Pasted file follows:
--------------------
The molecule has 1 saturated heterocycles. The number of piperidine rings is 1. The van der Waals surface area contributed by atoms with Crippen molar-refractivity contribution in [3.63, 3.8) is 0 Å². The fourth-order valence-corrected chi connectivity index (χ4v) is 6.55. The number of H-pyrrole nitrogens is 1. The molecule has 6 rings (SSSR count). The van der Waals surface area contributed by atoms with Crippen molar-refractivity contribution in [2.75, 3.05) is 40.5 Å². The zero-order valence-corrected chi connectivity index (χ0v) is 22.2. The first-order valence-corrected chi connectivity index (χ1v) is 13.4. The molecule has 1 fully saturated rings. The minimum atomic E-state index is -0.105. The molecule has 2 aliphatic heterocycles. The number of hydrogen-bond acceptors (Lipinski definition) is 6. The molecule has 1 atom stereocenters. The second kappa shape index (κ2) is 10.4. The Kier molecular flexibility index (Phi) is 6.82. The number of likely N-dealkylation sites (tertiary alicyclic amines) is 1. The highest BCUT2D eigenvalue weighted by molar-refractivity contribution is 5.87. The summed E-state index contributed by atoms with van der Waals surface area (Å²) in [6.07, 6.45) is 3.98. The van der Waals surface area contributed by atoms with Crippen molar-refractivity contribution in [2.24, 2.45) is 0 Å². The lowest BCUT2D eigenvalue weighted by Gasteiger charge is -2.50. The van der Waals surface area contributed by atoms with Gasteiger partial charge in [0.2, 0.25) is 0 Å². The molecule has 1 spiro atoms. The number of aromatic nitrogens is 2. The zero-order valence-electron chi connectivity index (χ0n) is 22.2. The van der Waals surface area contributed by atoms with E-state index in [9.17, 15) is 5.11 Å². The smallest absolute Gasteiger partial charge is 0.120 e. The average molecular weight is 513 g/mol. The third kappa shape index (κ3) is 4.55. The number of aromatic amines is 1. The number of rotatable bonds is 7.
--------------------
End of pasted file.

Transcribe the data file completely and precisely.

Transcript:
The molecule has 1 saturated heterocycles. The number of piperidine rings is 1. The van der Waals surface area contributed by atoms with Crippen molar-refractivity contribution in [3.63, 3.8) is 0 Å². The fourth-order valence-corrected chi connectivity index (χ4v) is 6.55. The number of H-pyrrole nitrogens is 1. The molecule has 6 rings (SSSR count). The van der Waals surface area contributed by atoms with Crippen molar-refractivity contribution in [2.75, 3.05) is 40.5 Å². The zero-order valence-corrected chi connectivity index (χ0v) is 22.2. The first-order valence-corrected chi connectivity index (χ1v) is 13.4. The molecule has 1 fully saturated rings. The minimum atomic E-state index is -0.105. The molecule has 2 aliphatic heterocycles. The number of hydrogen-bond acceptors (Lipinski definition) is 6. The molecule has 1 atom stereocenters. The second kappa shape index (κ2) is 10.4. The Kier molecular flexibility index (Phi) is 6.82. The number of likely N-dealkylation sites (tertiary alicyclic amines) is 1. The highest BCUT2D eigenvalue weighted by molar-refractivity contribution is 5.87. The summed E-state index contributed by atoms with van der Waals surface area (Å²) in [6.07, 6.45) is 3.98. The van der Waals surface area contributed by atoms with Crippen molar-refractivity contribution in [2.24, 2.45) is 0 Å². The lowest BCUT2D eigenvalue weighted by Gasteiger charge is -2.50. The van der Waals surface area contributed by atoms with Gasteiger partial charge in [0.2, 0.25) is 0 Å². The molecule has 1 spiro atoms. The number of aromatic nitrogens is 2. The zero-order valence-electron chi connectivity index (χ0n) is 22.2. The van der Waals surface area contributed by atoms with E-state index in [9.17, 15) is 5.11 Å². The smallest absolute Gasteiger partial charge is 0.120 e. The average molecular weight is 513 g/mol. The third kappa shape index (κ3) is 4.55. The number of aromatic amines is 1. The number of rotatable bonds is 7.